The history of conservation in Mississippi can be traced to early days of American
independence, when famed naturalist and explorer William Bartram made his first
travels in the state in the 1770s and naturalist and artist John James Audubon began
work on his Birds of America opus in the 1820s. Other naturalists continued the
first surveys of Mississippi’s plant and animal life through the 1800s. Later in
the century, they witnessed the first wholesale clearing of vast hardwood forests
along the Mississippi River and similar destruction of pine forests in the southern
part of the state.
Enough of the great bottomland forests of the Delta remained to attract President
Theodore Roosevelt to hunt bears in 1902 near Onward with famed guide Holt Collier.
The now infamous hunt led to the creation of the popular “Teddy Bear” toy, and today
it inspires efforts to return a healthy black bear population to the region.
By the 1920s, biologists such as Aldo Leopold began realizing that wholesale habitat
clearing in Mississippi meant wholesale loss of wildlife. Species such as the Carolina
parakeet, ivory-billed woodpecker and passenger pigeon were disappearing from Mississippi
and elsewhere. So, too, were white-tailed deer, wild turkey and wood ducks, three
of the most sought-after game species.
At the same time, Crystal Springs native Frances A. “Fannye” Cook was leading a
drive to create the state’s first wildlife laws. By 1932, her efforts led to the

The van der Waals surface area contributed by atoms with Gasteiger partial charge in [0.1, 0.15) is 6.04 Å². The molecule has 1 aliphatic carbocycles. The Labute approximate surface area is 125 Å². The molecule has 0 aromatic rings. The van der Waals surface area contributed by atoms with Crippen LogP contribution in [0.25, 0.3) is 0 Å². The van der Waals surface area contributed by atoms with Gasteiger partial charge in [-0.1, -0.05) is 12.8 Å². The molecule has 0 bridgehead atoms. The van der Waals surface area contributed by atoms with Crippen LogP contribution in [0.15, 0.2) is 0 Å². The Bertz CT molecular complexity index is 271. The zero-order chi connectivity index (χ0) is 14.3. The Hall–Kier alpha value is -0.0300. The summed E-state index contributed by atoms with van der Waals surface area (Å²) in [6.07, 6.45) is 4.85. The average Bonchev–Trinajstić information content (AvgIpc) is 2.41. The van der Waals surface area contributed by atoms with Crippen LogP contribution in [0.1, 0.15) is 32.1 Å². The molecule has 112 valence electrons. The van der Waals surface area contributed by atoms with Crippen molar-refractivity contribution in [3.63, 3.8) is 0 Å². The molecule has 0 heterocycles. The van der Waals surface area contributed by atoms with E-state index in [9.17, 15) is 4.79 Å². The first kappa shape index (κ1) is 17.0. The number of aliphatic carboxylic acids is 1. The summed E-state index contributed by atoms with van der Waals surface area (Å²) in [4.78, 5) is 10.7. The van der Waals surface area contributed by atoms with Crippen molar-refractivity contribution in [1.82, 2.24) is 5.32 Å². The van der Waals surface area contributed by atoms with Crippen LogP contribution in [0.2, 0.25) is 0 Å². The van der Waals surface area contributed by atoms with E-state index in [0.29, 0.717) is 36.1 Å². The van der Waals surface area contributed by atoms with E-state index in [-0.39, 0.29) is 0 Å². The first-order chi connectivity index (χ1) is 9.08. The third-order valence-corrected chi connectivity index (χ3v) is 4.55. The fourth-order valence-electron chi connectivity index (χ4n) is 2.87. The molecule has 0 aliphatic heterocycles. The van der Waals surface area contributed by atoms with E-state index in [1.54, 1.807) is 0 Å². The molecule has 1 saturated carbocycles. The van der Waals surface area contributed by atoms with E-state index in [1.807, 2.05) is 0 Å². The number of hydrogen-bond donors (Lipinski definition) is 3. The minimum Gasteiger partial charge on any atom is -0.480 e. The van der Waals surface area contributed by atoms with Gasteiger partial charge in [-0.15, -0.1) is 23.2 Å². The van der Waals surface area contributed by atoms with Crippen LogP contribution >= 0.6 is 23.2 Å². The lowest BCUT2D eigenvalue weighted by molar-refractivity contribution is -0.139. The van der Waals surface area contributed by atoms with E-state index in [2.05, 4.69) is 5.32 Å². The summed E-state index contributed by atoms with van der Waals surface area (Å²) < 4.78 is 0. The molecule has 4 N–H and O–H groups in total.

creation of the Mississippi Game and Fish Commission, now the state Department of
Wildlife, Fisheries and Parks. Soon after, the State Wildlife Museum came to be.
Today the Mississippi Museum of Natural Science, led by Libby Hartfield, remains
a leader in conservation education and the documentation of the state’s plant and
Several decades later, the state’s deer herd was recovering. Land conservation was
taking hold along with the emergence of the American environmental movement. A network
of national wildlife refuges, national forests and state wildlife management areas
was expanding. By the 1970s, Mississippians such as Bill Quisenberry, a top state
wildlife official, began working with private conservation groups to score nationally
important conservation victories such as the establishment of the Pascagoula River
Wildlife Management Area. Today, the Pascagoula River remains as the only large,
unimpeded river in the lower 48 states.
By the mid-1980s, Congress began enacting important conservation incentives for
private landowners in the federal Farm Bill, including the Wetlands Reserve Program
and the Conservation Reserve Program. Such efforts were advocated by private conservation
groups. As voluntary conservation became more popular among private landowners,
a group of Mississippians formed the Mississippi Fish and Wildlife Foundation, commonly
called Wildlife Mississippi, in 1997. Today, Wildlife Mississippi is a leader in
the pursuit of voluntary, incentive-based conservation. Less than 15 years after
its formation, Wildlife Mississippi has protected, restored or enhanced approximately
365,000 of wildlife habitat in the state.